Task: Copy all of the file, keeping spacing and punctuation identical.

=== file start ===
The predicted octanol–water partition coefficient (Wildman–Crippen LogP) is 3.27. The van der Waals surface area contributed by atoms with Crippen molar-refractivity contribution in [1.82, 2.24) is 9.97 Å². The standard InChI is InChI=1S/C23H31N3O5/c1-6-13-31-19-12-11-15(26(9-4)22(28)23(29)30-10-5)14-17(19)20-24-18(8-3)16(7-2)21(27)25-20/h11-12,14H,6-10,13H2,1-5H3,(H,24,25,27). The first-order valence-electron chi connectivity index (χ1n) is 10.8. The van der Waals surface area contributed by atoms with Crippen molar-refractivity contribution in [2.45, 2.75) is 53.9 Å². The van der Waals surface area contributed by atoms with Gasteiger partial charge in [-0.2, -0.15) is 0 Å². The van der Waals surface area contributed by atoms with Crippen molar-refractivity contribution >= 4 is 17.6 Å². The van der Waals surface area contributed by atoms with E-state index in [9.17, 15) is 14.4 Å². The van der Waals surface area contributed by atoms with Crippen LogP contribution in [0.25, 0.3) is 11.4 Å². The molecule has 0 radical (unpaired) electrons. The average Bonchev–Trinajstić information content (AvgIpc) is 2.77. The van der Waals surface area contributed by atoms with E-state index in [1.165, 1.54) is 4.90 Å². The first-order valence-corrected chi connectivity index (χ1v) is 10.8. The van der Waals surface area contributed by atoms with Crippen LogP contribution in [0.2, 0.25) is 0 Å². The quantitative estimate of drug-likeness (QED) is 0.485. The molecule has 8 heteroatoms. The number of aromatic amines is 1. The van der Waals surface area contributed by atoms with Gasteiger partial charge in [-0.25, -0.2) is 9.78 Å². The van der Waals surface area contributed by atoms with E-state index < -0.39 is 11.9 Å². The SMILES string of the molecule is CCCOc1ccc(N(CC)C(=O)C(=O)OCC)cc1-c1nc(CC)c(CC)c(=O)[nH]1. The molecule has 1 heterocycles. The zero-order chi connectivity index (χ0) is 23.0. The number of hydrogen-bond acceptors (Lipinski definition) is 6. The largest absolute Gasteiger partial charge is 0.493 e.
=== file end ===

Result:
The predicted octanol–water partition coefficient (Wildman–Crippen LogP) is 3.27. The van der Waals surface area contributed by atoms with Crippen molar-refractivity contribution in [1.82, 2.24) is 9.97 Å². The standard InChI is InChI=1S/C23H31N3O5/c1-6-13-31-19-12-11-15(26(9-4)22(28)23(29)30-10-5)14-17(19)20-24-18(8-3)16(7-2)21(27)25-20/h11-12,14H,6-10,13H2,1-5H3,(H,24,25,27). The first-order valence-electron chi connectivity index (χ1n) is 10.8. The van der Waals surface area contributed by atoms with Crippen molar-refractivity contribution in [2.45, 2.75) is 53.9 Å². The van der Waals surface area contributed by atoms with Gasteiger partial charge in [-0.2, -0.15) is 0 Å². The van der Waals surface area contributed by atoms with Crippen molar-refractivity contribution >= 4 is 17.6 Å². The van der Waals surface area contributed by atoms with E-state index in [9.17, 15) is 14.4 Å². The van der Waals surface area contributed by atoms with Crippen LogP contribution in [0.25, 0.3) is 11.4 Å². The molecule has 0 radical (unpaired) electrons. The average Bonchev–Trinajstić information content (AvgIpc) is 2.77. The van der Waals surface area contributed by atoms with E-state index in [1.165, 1.54) is 4.90 Å². The first-order valence-corrected chi connectivity index (χ1v) is 10.8. The van der Waals surface area contributed by atoms with Crippen LogP contribution in [0.2, 0.25) is 0 Å². The quantitative estimate of drug-likeness (QED) is 0.485. The molecule has 8 heteroatoms. The number of aromatic amines is 1. The van der Waals surface area contributed by atoms with Gasteiger partial charge in [-0.25, -0.2) is 9.78 Å². The van der Waals surface area contributed by atoms with E-state index < -0.39 is 11.9 Å². The SMILES string of the molecule is CCCOc1ccc(N(CC)C(=O)C(=O)OCC)cc1-c1nc(CC)c(CC)c(=O)[nH]1. The molecule has 1 heterocycles. The zero-order chi connectivity index (χ0) is 23.0. The number of hydrogen-bond acceptors (Lipinski definition) is 6. The largest absolute Gasteiger partial charge is 0.493 e.